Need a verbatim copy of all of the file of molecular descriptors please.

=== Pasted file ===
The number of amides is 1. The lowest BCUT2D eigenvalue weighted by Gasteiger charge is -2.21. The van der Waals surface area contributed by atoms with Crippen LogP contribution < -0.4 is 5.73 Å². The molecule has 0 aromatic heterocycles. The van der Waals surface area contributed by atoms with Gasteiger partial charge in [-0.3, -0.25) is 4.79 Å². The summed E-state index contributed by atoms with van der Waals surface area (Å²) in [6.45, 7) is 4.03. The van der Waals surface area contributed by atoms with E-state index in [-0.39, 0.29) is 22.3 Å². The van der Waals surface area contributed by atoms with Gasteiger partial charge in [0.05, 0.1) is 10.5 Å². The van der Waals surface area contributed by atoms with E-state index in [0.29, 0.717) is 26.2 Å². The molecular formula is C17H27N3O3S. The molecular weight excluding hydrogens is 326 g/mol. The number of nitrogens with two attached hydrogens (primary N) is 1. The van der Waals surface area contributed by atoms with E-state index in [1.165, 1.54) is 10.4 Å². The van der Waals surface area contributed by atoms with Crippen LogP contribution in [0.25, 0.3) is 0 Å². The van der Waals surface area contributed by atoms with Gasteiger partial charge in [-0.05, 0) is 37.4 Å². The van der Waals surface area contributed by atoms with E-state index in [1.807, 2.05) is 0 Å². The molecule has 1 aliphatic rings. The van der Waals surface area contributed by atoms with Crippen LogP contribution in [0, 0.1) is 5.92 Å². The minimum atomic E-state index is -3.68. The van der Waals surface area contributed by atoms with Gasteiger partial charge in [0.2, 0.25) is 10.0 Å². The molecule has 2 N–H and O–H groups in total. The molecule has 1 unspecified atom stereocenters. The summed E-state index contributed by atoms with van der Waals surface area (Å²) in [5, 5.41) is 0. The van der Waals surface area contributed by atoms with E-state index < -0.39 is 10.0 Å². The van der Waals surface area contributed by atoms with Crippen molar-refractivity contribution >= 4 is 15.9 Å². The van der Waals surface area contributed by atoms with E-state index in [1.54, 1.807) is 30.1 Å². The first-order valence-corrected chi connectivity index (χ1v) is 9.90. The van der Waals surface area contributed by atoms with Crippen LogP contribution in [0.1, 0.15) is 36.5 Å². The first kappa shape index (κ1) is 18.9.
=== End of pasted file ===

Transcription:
The number of amides is 1. The lowest BCUT2D eigenvalue weighted by Gasteiger charge is -2.21. The van der Waals surface area contributed by atoms with Crippen LogP contribution < -0.4 is 5.73 Å². The molecule has 0 aromatic heterocycles. The van der Waals surface area contributed by atoms with Gasteiger partial charge in [-0.3, -0.25) is 4.79 Å². The summed E-state index contributed by atoms with van der Waals surface area (Å²) in [6.45, 7) is 4.03. The van der Waals surface area contributed by atoms with E-state index in [-0.39, 0.29) is 22.3 Å². The van der Waals surface area contributed by atoms with Gasteiger partial charge in [0.05, 0.1) is 10.5 Å². The van der Waals surface area contributed by atoms with E-state index in [0.29, 0.717) is 26.2 Å². The molecular formula is C17H27N3O3S. The molecular weight excluding hydrogens is 326 g/mol. The number of nitrogens with two attached hydrogens (primary N) is 1. The van der Waals surface area contributed by atoms with E-state index in [1.165, 1.54) is 10.4 Å². The van der Waals surface area contributed by atoms with Crippen LogP contribution in [0.25, 0.3) is 0 Å². The van der Waals surface area contributed by atoms with Gasteiger partial charge in [-0.05, 0) is 37.4 Å². The van der Waals surface area contributed by atoms with E-state index in [1.807, 2.05) is 0 Å². The molecule has 1 aliphatic rings. The van der Waals surface area contributed by atoms with Crippen LogP contribution in [0, 0.1) is 5.92 Å². The minimum atomic E-state index is -3.68. The van der Waals surface area contributed by atoms with Gasteiger partial charge in [0.2, 0.25) is 10.0 Å². The molecule has 2 N–H and O–H groups in total. The molecule has 1 unspecified atom stereocenters. The summed E-state index contributed by atoms with van der Waals surface area (Å²) in [5, 5.41) is 0. The van der Waals surface area contributed by atoms with E-state index < -0.39 is 10.0 Å². The van der Waals surface area contributed by atoms with Crippen molar-refractivity contribution >= 4 is 15.9 Å². The van der Waals surface area contributed by atoms with E-state index in [1.54, 1.807) is 30.1 Å². The first-order valence-corrected chi connectivity index (χ1v) is 9.90. The van der Waals surface area contributed by atoms with Crippen LogP contribution in [0.1, 0.15) is 36.5 Å². The first kappa shape index (κ1) is 18.9.